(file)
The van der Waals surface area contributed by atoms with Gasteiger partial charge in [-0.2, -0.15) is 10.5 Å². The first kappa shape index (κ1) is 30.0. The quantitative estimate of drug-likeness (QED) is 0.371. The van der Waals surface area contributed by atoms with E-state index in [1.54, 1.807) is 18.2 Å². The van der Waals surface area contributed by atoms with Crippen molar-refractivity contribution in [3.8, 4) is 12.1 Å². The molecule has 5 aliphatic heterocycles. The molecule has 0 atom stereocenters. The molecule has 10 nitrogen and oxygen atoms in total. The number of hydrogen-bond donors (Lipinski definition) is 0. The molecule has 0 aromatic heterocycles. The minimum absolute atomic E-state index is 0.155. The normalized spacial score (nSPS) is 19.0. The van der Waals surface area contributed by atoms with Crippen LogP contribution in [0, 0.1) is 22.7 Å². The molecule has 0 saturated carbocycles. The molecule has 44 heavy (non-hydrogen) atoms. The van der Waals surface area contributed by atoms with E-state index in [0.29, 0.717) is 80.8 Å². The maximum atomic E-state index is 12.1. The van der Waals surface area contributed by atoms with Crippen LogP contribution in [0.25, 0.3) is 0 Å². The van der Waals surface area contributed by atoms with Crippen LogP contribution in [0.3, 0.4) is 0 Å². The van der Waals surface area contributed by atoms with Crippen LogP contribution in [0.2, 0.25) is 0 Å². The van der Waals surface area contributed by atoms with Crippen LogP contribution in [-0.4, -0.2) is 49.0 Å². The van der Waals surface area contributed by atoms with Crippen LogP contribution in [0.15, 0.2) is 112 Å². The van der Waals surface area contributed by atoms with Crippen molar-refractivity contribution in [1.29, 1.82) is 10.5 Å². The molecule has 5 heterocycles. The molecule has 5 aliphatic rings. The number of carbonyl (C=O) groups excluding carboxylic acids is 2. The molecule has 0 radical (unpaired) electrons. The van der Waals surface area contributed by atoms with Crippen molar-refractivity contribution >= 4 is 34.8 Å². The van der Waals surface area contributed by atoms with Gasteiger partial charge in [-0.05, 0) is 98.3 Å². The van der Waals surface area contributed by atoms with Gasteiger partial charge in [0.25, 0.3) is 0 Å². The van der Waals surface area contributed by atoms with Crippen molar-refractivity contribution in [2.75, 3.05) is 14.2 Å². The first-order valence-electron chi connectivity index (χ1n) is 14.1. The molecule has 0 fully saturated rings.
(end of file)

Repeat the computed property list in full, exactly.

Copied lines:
The van der Waals surface area contributed by atoms with Gasteiger partial charge in [-0.2, -0.15) is 10.5 Å². The first kappa shape index (κ1) is 30.0. The quantitative estimate of drug-likeness (QED) is 0.371. The van der Waals surface area contributed by atoms with E-state index in [1.54, 1.807) is 18.2 Å². The van der Waals surface area contributed by atoms with Crippen molar-refractivity contribution in [3.8, 4) is 12.1 Å². The molecule has 5 aliphatic heterocycles. The molecule has 0 atom stereocenters. The molecule has 10 nitrogen and oxygen atoms in total. The number of hydrogen-bond donors (Lipinski definition) is 0. The molecule has 0 aromatic heterocycles. The minimum absolute atomic E-state index is 0.155. The normalized spacial score (nSPS) is 19.0. The van der Waals surface area contributed by atoms with Crippen LogP contribution in [0, 0.1) is 22.7 Å². The molecule has 0 saturated carbocycles. The molecule has 44 heavy (non-hydrogen) atoms. The van der Waals surface area contributed by atoms with E-state index in [0.29, 0.717) is 80.8 Å². The maximum atomic E-state index is 12.1. The van der Waals surface area contributed by atoms with Crippen LogP contribution in [0.25, 0.3) is 0 Å². The van der Waals surface area contributed by atoms with Crippen LogP contribution in [0.3, 0.4) is 0 Å². The van der Waals surface area contributed by atoms with Crippen LogP contribution in [0.2, 0.25) is 0 Å². The van der Waals surface area contributed by atoms with Crippen LogP contribution in [-0.4, -0.2) is 49.0 Å². The van der Waals surface area contributed by atoms with Crippen LogP contribution in [0.15, 0.2) is 112 Å². The van der Waals surface area contributed by atoms with Crippen molar-refractivity contribution in [1.29, 1.82) is 10.5 Å². The molecule has 5 heterocycles. The molecule has 5 aliphatic rings. The number of carbonyl (C=O) groups excluding carboxylic acids is 2. The molecule has 0 radical (unpaired) electrons. The van der Waals surface area contributed by atoms with Crippen molar-refractivity contribution >= 4 is 34.8 Å². The van der Waals surface area contributed by atoms with Gasteiger partial charge in [-0.05, 0) is 98.3 Å². The van der Waals surface area contributed by atoms with Gasteiger partial charge in [0.25, 0.3) is 0 Å². The van der Waals surface area contributed by atoms with Crippen molar-refractivity contribution in [2.75, 3.05) is 14.2 Å². The first-order valence-electron chi connectivity index (χ1n) is 14.1. The molecule has 0 fully saturated rings.